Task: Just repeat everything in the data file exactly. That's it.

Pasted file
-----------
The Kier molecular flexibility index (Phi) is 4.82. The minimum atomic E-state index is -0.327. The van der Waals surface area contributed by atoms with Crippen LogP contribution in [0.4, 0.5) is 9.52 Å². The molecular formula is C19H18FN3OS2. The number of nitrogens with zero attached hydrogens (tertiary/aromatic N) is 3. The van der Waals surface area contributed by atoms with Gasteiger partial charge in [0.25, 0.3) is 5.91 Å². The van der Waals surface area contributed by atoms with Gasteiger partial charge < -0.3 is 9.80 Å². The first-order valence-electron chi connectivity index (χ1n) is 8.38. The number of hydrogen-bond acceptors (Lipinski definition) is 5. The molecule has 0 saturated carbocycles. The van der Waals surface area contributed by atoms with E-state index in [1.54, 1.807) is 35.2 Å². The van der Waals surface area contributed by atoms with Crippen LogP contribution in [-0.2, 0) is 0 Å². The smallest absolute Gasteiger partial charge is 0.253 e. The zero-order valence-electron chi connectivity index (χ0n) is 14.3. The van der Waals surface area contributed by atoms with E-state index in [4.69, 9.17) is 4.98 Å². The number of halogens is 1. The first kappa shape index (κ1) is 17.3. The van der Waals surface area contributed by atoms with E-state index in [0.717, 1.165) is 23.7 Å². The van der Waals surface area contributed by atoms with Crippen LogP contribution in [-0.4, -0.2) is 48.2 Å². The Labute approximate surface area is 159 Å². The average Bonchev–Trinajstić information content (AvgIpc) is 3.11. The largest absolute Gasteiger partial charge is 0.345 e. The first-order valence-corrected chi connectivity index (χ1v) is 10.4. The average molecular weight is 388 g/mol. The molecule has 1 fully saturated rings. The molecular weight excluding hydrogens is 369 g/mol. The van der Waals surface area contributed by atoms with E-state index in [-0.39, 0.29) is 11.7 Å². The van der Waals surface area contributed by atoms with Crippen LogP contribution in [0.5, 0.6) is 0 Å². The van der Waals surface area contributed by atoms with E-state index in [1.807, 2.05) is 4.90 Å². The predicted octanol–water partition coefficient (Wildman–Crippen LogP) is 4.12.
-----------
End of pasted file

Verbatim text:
The Kier molecular flexibility index (Phi) is 4.82. The minimum atomic E-state index is -0.327. The van der Waals surface area contributed by atoms with Crippen LogP contribution in [0.4, 0.5) is 9.52 Å². The molecular formula is C19H18FN3OS2. The number of nitrogens with zero attached hydrogens (tertiary/aromatic N) is 3. The van der Waals surface area contributed by atoms with Gasteiger partial charge in [0.25, 0.3) is 5.91 Å². The van der Waals surface area contributed by atoms with Gasteiger partial charge < -0.3 is 9.80 Å². The first-order valence-electron chi connectivity index (χ1n) is 8.38. The number of hydrogen-bond acceptors (Lipinski definition) is 5. The molecule has 0 saturated carbocycles. The van der Waals surface area contributed by atoms with E-state index in [1.54, 1.807) is 35.2 Å². The van der Waals surface area contributed by atoms with Crippen LogP contribution in [-0.2, 0) is 0 Å². The smallest absolute Gasteiger partial charge is 0.253 e. The zero-order valence-electron chi connectivity index (χ0n) is 14.3. The van der Waals surface area contributed by atoms with E-state index in [4.69, 9.17) is 4.98 Å². The number of halogens is 1. The first kappa shape index (κ1) is 17.3. The van der Waals surface area contributed by atoms with E-state index in [0.717, 1.165) is 23.7 Å². The van der Waals surface area contributed by atoms with Crippen LogP contribution in [-0.4, -0.2) is 48.2 Å². The Labute approximate surface area is 159 Å². The average Bonchev–Trinajstić information content (AvgIpc) is 3.11. The largest absolute Gasteiger partial charge is 0.345 e. The first-order valence-corrected chi connectivity index (χ1v) is 10.4. The average molecular weight is 388 g/mol. The molecule has 1 fully saturated rings. The molecular weight excluding hydrogens is 369 g/mol. The van der Waals surface area contributed by atoms with E-state index in [-0.39, 0.29) is 11.7 Å². The van der Waals surface area contributed by atoms with Crippen LogP contribution in [0.5, 0.6) is 0 Å². The van der Waals surface area contributed by atoms with E-state index in [1.807, 2.05) is 4.90 Å². The predicted octanol–water partition coefficient (Wildman–Crippen LogP) is 4.12.